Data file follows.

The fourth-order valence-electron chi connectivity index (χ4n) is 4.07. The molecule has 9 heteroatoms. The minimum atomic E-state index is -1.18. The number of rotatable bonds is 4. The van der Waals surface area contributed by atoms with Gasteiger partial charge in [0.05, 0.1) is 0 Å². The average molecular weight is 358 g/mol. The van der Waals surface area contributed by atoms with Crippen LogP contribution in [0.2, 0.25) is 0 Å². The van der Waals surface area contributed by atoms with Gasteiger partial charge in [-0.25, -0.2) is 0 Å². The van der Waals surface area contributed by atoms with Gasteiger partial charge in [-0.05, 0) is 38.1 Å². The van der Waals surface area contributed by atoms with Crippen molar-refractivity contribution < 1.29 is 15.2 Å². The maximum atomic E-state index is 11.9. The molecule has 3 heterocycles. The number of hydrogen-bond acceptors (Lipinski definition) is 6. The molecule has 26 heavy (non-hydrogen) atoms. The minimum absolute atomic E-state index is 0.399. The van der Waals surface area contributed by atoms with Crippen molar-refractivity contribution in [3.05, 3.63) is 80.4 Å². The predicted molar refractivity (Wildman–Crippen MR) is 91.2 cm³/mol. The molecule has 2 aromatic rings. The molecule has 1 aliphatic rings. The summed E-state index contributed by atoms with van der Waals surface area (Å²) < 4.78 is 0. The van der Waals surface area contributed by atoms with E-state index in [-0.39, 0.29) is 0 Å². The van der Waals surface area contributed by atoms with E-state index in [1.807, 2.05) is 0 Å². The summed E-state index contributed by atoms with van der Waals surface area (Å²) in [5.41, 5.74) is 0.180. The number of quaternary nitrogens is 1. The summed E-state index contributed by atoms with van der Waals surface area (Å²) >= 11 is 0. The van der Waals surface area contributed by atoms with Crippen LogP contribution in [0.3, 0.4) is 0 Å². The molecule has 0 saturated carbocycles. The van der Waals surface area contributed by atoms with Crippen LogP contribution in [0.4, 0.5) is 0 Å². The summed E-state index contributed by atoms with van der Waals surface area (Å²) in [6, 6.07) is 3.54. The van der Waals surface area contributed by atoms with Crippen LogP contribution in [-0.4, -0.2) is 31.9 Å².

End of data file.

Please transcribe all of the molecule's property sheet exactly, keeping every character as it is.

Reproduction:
The fourth-order valence-electron chi connectivity index (χ4n) is 4.07. The molecule has 9 heteroatoms. The minimum atomic E-state index is -1.18. The number of rotatable bonds is 4. The van der Waals surface area contributed by atoms with Gasteiger partial charge in [0.05, 0.1) is 0 Å². The average molecular weight is 358 g/mol. The van der Waals surface area contributed by atoms with Crippen LogP contribution in [0.2, 0.25) is 0 Å². The van der Waals surface area contributed by atoms with Gasteiger partial charge in [-0.25, -0.2) is 0 Å². The van der Waals surface area contributed by atoms with Gasteiger partial charge in [-0.05, 0) is 38.1 Å². The van der Waals surface area contributed by atoms with Crippen molar-refractivity contribution < 1.29 is 15.2 Å². The maximum atomic E-state index is 11.9. The molecule has 3 heterocycles. The number of hydrogen-bond acceptors (Lipinski definition) is 6. The molecule has 26 heavy (non-hydrogen) atoms. The minimum absolute atomic E-state index is 0.399. The van der Waals surface area contributed by atoms with Crippen molar-refractivity contribution in [3.05, 3.63) is 80.4 Å². The predicted molar refractivity (Wildman–Crippen MR) is 91.2 cm³/mol. The molecule has 2 aromatic rings. The molecule has 1 aliphatic rings. The summed E-state index contributed by atoms with van der Waals surface area (Å²) < 4.78 is 0. The van der Waals surface area contributed by atoms with E-state index in [-0.39, 0.29) is 0 Å². The van der Waals surface area contributed by atoms with E-state index in [1.807, 2.05) is 0 Å². The summed E-state index contributed by atoms with van der Waals surface area (Å²) in [5.41, 5.74) is 0.180. The number of quaternary nitrogens is 1. The summed E-state index contributed by atoms with van der Waals surface area (Å²) >= 11 is 0. The van der Waals surface area contributed by atoms with Crippen LogP contribution in [0.3, 0.4) is 0 Å². The molecule has 0 saturated carbocycles. The van der Waals surface area contributed by atoms with Crippen LogP contribution in [0.4, 0.5) is 0 Å². The summed E-state index contributed by atoms with van der Waals surface area (Å²) in [6, 6.07) is 3.54. The van der Waals surface area contributed by atoms with Crippen LogP contribution in [-0.4, -0.2) is 31.9 Å².